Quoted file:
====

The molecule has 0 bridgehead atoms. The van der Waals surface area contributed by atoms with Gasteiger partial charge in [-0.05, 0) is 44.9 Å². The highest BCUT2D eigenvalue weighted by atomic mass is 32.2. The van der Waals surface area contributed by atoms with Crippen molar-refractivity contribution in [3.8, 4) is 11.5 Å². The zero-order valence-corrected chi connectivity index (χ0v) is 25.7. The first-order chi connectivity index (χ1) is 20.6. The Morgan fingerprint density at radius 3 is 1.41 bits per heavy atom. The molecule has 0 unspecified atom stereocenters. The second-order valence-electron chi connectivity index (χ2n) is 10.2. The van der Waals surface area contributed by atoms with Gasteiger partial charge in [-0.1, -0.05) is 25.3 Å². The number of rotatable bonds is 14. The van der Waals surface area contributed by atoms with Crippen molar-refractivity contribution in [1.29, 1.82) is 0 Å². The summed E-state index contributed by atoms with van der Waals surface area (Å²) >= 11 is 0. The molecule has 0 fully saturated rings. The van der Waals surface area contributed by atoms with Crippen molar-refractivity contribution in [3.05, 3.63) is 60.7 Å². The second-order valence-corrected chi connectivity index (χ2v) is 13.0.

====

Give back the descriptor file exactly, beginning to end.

The molecule has 0 bridgehead atoms. The van der Waals surface area contributed by atoms with Gasteiger partial charge in [-0.05, 0) is 44.9 Å². The highest BCUT2D eigenvalue weighted by atomic mass is 32.2. The van der Waals surface area contributed by atoms with Crippen molar-refractivity contribution in [3.8, 4) is 11.5 Å². The zero-order valence-corrected chi connectivity index (χ0v) is 25.7. The first-order chi connectivity index (χ1) is 20.6. The Morgan fingerprint density at radius 3 is 1.41 bits per heavy atom. The molecule has 0 unspecified atom stereocenters. The second-order valence-electron chi connectivity index (χ2n) is 10.2. The van der Waals surface area contributed by atoms with Gasteiger partial charge in [-0.1, -0.05) is 25.3 Å². The number of rotatable bonds is 14. The van der Waals surface area contributed by atoms with Crippen molar-refractivity contribution in [1.29, 1.82) is 0 Å². The summed E-state index contributed by atoms with van der Waals surface area (Å²) >= 11 is 0. The molecule has 0 fully saturated rings. The van der Waals surface area contributed by atoms with Crippen molar-refractivity contribution in [3.05, 3.63) is 60.7 Å². The second-order valence-corrected chi connectivity index (χ2v) is 13.0.